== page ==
Can you make money by running a node? How to choose a public chain? We talked to a node operator.

Can you profit from running a node? How to choose a public chain? Insights from a node operator.

Amidst the volatile market situation, there are still people “lying and earning” [translator’s note: a term used to describe making passive income].

Author: Fu Ruhao

From the earliest Bitcoin to Litecoin, early Ethereum, etc., the hardware mining (computing power) of that time was based on the PoW consensus mechanism, which also made miners the “upstream” role in obtaining tokens.

In 2011, QuantumMechanic first proposed Proof of Stake (PoS) on the Bitcointalk forum. It replaces computing power weight with the amount of currency held and has attracted the attention of many early participants. Subsequently, different public chain teams have successively developed PoW+PoS hybrid consensus mechanisms, DPoS, BFT+PoS, and other PoS mechanisms, gradually evolving into well-known projects such as ETH 2.0, Cosmos, Solana, Sui, Aptos, etc. Some public chain infrastructure builders have also gradually shifted from PoW mining to node operators mainly based on PoS.

A more popular explanation for node operators is that they are responsible for maintaining the integrity and correctness of the blockchain ledger. This is equivalent to the development team creating a new public chain at birth, and later node operators are needed to maintain it.

Whether it is a miner or a node operator, they are both public chain infrastructure service providers, maintaining network stability and obtaining stable “coin-based” income.

The specific work content and process of node operators are often covered by a layer of mysterious veil, and my personal understanding of the population engaged in node service providers is relatively limited. In the current market environment, whether newcomers still have the opportunity to participate in node operation, which chain’s income/cost ratio is more attractive, and what are the risks of participation? With these questions in mind, Odaily Planet Daily and MJ (a pseudonym) who has been in the industry for many years conducted a discussion on the above issues, and the content is organized as follows:

Odaily Planet Daily: What do you think are the abilities needed to be a node service provider?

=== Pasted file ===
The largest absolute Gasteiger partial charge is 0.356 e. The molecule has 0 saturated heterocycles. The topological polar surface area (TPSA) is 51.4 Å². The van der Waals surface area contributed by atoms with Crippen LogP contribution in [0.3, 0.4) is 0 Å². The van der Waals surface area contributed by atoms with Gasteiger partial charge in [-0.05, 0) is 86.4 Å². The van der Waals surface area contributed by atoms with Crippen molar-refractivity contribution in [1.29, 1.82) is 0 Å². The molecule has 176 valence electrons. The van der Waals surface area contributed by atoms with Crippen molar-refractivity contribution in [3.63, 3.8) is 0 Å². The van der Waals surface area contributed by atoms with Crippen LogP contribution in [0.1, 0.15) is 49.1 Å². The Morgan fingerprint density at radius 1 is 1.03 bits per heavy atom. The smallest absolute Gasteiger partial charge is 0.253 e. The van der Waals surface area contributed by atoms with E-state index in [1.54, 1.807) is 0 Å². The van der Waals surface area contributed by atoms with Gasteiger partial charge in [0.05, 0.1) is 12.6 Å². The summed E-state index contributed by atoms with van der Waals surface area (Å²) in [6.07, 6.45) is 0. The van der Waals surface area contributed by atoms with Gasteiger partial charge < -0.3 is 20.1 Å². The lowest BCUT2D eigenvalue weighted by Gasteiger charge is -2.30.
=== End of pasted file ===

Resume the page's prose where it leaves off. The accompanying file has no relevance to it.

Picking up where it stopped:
MJ: First of all, your investment philosophy should be based on long-term value investment, and your judgment should not be affected by short-term fluctuations. Secondly, you need to constantly improve your own understanding of the public chain, understand the consensus mechanism of the public chain, and understand the technical updates of the target public chain (especially new public chains). Finally, if you have technical ability, that is the best. If you don’t, try to cooperate with people who have technical ability.

Odaily Star Daily: What hardware is required for node deployment and what is the cost?

MJ: Each project has different requirements, and detailed configuration requirements can usually be found on each project’s official website. I can give a rough outline of the cost and requirements of some well-known projects.

1. Bitcoin: Using professional mining machines, the starting price is generally around $100,000 and is suitable for institutions to operate.

2. The entry threshold for Ethereum is relatively easy. If you build your own node, you need to stake at least 32 ETH; you can also use Lido and other options, which have lower barriers to entry. The corresponding income will also decrease.

3. Solana and Avalanche have higher hardware requirements, with monthly bandwidth costs of more than $10,000.

4. The hardware cost of Sui and Aptos is high, the number of nodes is relatively small, and the cost of deployment is around 10,000 to 50,000 yuan.

5. The threshold for the new public chain (TFSC) we are currently participating in is relatively low. You can use an 8-core 16G CPU, 16G RAM, 500G hard drive, and 50M uplink and downlink bandwidth with deployment costs between $150-200.

Odaily Star Daily: As far as I know, you have experience in deploying nodes on multiple public chains. What are your considerations for the target public chain?

MJ: Obviously, the core point of concern is the income, but the income is results-oriented and depends on your judgment of the project. I have the following considerations:

1. I think it should be permissionless, which means that the node deployment access and exit threshold should be relatively low.

2. The token should have a wide audience and a relatively low single price, which helps to increase the number of participants, such as meme coins.

3. The project party’s support for the ecology, such as incentive DeFi, GameFi, cross-chain and other applications through foundations.

4. Is the underlying technology of the public chain innovative, and how to optimize TPS and gas fees, which is conducive to subsequent ecological development.

5. It is best to be compatible with EVM, which is conducive to the influx of developers.

Finally, income depends on the price when selling new coins obtained at ordinary times, which requires an improved understanding of the project or the scale effect of having a large amount of capital.

Odaily Star Daily: As a node service provider, besides obtaining income through block packaging, are there other ways to increase income?

MJ: Most mainstream public chains now adopt PoS. In addition to the income generated by the daily work of the nodes, there are also mechanisms such as Ethereum’s token issuance dividends, testing airdrops, and delegate income (for individuals who don’t have the operational ability to run a node) for some new public chains.

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